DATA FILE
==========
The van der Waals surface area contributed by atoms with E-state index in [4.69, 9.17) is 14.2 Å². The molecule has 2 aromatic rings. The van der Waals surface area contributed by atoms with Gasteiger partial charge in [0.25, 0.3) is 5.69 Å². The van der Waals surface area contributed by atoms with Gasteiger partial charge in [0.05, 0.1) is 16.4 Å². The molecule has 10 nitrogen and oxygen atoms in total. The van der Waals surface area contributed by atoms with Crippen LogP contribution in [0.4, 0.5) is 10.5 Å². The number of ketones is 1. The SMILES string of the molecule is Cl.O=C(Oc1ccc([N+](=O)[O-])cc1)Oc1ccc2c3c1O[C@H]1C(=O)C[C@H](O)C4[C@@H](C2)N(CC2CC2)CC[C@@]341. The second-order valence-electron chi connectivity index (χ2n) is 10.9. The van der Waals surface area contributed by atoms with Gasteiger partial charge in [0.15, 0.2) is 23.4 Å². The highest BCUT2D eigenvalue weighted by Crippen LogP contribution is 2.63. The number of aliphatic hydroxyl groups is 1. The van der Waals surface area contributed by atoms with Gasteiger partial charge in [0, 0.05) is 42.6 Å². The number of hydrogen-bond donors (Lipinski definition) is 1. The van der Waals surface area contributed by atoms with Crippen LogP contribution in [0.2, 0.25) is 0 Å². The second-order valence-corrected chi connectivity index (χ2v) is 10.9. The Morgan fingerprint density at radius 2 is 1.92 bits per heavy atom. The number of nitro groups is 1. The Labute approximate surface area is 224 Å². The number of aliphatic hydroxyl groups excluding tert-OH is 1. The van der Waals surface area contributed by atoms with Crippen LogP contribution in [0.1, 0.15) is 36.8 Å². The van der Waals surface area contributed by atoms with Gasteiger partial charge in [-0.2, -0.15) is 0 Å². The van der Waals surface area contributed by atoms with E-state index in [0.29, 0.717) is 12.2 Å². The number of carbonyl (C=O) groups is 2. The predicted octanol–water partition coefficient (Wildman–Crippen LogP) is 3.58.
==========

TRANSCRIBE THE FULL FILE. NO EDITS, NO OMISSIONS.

The van der Waals surface area contributed by atoms with E-state index in [4.69, 9.17) is 14.2 Å². The molecule has 2 aromatic rings. The van der Waals surface area contributed by atoms with Gasteiger partial charge in [0.25, 0.3) is 5.69 Å². The van der Waals surface area contributed by atoms with Gasteiger partial charge in [0.05, 0.1) is 16.4 Å². The molecule has 10 nitrogen and oxygen atoms in total. The van der Waals surface area contributed by atoms with Crippen LogP contribution in [0.4, 0.5) is 10.5 Å². The number of ketones is 1. The SMILES string of the molecule is Cl.O=C(Oc1ccc([N+](=O)[O-])cc1)Oc1ccc2c3c1O[C@H]1C(=O)C[C@H](O)C4[C@@H](C2)N(CC2CC2)CC[C@@]341. The second-order valence-electron chi connectivity index (χ2n) is 10.9. The van der Waals surface area contributed by atoms with Gasteiger partial charge in [0.15, 0.2) is 23.4 Å². The highest BCUT2D eigenvalue weighted by Crippen LogP contribution is 2.63. The number of aliphatic hydroxyl groups is 1. The van der Waals surface area contributed by atoms with Gasteiger partial charge in [0, 0.05) is 42.6 Å². The number of hydrogen-bond donors (Lipinski definition) is 1. The van der Waals surface area contributed by atoms with Crippen LogP contribution in [0.2, 0.25) is 0 Å². The second-order valence-corrected chi connectivity index (χ2v) is 10.9. The Morgan fingerprint density at radius 2 is 1.92 bits per heavy atom. The number of nitro groups is 1. The Labute approximate surface area is 224 Å². The number of aliphatic hydroxyl groups excluding tert-OH is 1. The van der Waals surface area contributed by atoms with Crippen LogP contribution in [0.1, 0.15) is 36.8 Å². The van der Waals surface area contributed by atoms with Gasteiger partial charge in [-0.2, -0.15) is 0 Å². The van der Waals surface area contributed by atoms with E-state index in [0.29, 0.717) is 12.2 Å². The number of carbonyl (C=O) groups is 2. The predicted octanol–water partition coefficient (Wildman–Crippen LogP) is 3.58.